If you want to understand the creation of modern American show business, then you absolutely have to see this holiday’s smash musical “The Greatest Showman.” The film details the life of P.T. Barnum (played wonderfully by Hugh Jackman), and how through the sheer force of personality, he brought forward his vision for the modern circus. “The Greatest Showman” is already starting to pick up major award consideration – including a Golden Globe nomination for Best Actor for Jackman, and for good reason.
What P.T. Barnum understood better than anyone else of his generation is how modernity needs a huge spectacle to feel truly alive. Before Barnum, nobody had thought of creating a true-over-the-top circus spectacle to bring in audiences. And in “The Greatest Showman,” we see how Barnum assembles his circus acts – the acrobat, Tom Thumb, the bearded lady, Dog Boy and Tattoo Man – and makes them part of something wonderful.
In the film, this is all rendered in exuberant fashion, combining both CGI-powered acrobatics and plenty of rousing musical numbers that will have you leaving the theater dancing and feeling alive. In many ways, Barnum anticipated the modern entertainment spectacle of Hollywood – all the bright lights, the never-before-seen acts, and the focus on celebrity talent – and we see here how it all started. The songs are wonderful dance pop numbers, and all of the special effects showcase how Barnum transformed a mundane experience into one that was worthy of attention any time it rolled into town.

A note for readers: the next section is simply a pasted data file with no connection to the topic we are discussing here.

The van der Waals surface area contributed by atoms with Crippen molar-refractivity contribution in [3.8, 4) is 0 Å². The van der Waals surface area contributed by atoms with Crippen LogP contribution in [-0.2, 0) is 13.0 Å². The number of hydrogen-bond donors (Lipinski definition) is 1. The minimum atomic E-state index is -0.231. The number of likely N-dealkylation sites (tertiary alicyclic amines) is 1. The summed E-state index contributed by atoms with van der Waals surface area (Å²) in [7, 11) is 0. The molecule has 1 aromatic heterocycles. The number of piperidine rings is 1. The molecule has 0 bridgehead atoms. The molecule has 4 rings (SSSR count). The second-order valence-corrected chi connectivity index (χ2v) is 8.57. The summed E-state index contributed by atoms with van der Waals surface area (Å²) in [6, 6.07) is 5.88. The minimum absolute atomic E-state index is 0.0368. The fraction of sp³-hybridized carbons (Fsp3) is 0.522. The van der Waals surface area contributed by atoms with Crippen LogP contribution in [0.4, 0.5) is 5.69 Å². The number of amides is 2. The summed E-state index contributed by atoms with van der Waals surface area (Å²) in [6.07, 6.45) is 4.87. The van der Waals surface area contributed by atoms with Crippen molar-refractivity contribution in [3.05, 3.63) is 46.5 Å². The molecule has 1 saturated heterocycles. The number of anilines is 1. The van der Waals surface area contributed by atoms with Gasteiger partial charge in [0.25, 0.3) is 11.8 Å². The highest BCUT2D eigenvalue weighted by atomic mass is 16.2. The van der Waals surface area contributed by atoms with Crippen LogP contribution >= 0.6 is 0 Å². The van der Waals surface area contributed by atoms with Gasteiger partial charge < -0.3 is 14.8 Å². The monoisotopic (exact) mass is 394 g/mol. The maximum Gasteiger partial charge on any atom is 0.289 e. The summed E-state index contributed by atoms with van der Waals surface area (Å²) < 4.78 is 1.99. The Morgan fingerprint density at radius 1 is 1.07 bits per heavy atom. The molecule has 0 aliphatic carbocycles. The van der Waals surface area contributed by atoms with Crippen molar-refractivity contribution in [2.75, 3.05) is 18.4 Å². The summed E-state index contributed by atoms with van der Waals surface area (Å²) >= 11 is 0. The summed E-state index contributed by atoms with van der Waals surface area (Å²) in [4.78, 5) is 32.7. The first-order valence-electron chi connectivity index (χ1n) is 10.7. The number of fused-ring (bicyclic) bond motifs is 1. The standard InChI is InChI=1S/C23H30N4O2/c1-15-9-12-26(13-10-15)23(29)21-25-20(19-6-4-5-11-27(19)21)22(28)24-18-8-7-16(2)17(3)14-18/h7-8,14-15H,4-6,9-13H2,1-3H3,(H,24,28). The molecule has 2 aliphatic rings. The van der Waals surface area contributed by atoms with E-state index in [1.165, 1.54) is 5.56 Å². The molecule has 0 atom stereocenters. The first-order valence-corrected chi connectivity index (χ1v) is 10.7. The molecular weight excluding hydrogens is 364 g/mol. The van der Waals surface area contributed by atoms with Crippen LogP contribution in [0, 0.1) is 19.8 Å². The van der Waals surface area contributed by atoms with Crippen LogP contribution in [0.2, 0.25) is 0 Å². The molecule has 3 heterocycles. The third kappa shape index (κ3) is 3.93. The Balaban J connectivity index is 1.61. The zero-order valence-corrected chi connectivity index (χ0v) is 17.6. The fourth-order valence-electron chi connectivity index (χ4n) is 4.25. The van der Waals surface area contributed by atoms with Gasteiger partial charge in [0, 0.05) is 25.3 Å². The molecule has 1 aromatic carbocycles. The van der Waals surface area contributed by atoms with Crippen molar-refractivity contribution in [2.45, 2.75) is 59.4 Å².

The real star of “The Greatest Showman,” of course, is Hugh Jackman in the role of P.T. Barnum. We’ve seen his charm and charisma on display when he’s hosted Hollywood award shows – as well as his ability to sing and dance on stage – and so this film is, in many ways, a perfect showcase for his abilities. Whether he’s urging on his new circus talents to perform at their highest level, or trying to make the hard sell to skeptical audiences, he’s simply wonderful.
Jackman perfectly captures the spirit of what can best be called “carnival capitalism.” At one point, he’s having a conversation with his future assistant (played by Zac Efron), when he drops the term “show business” on him. Efron looks confused for a moment, then replies, “Show business? Never heard of it.” To which Jackman answers, “That’s because I just invented it.”
Some critics have compared Jackman’s P.T. Barnum character to the role of the M.C. in “Cabaret.” Others have made the inevitable “Moulin Rouge” comparisons with this film. But here’s the thing – Jackman is playing more much more than just a “type” or a “role” – he is bringing to life one of the most thrilling characters from American history. We see the full back story of where he came from, how he fell in love for the first time, and what drove him to create the modern circus.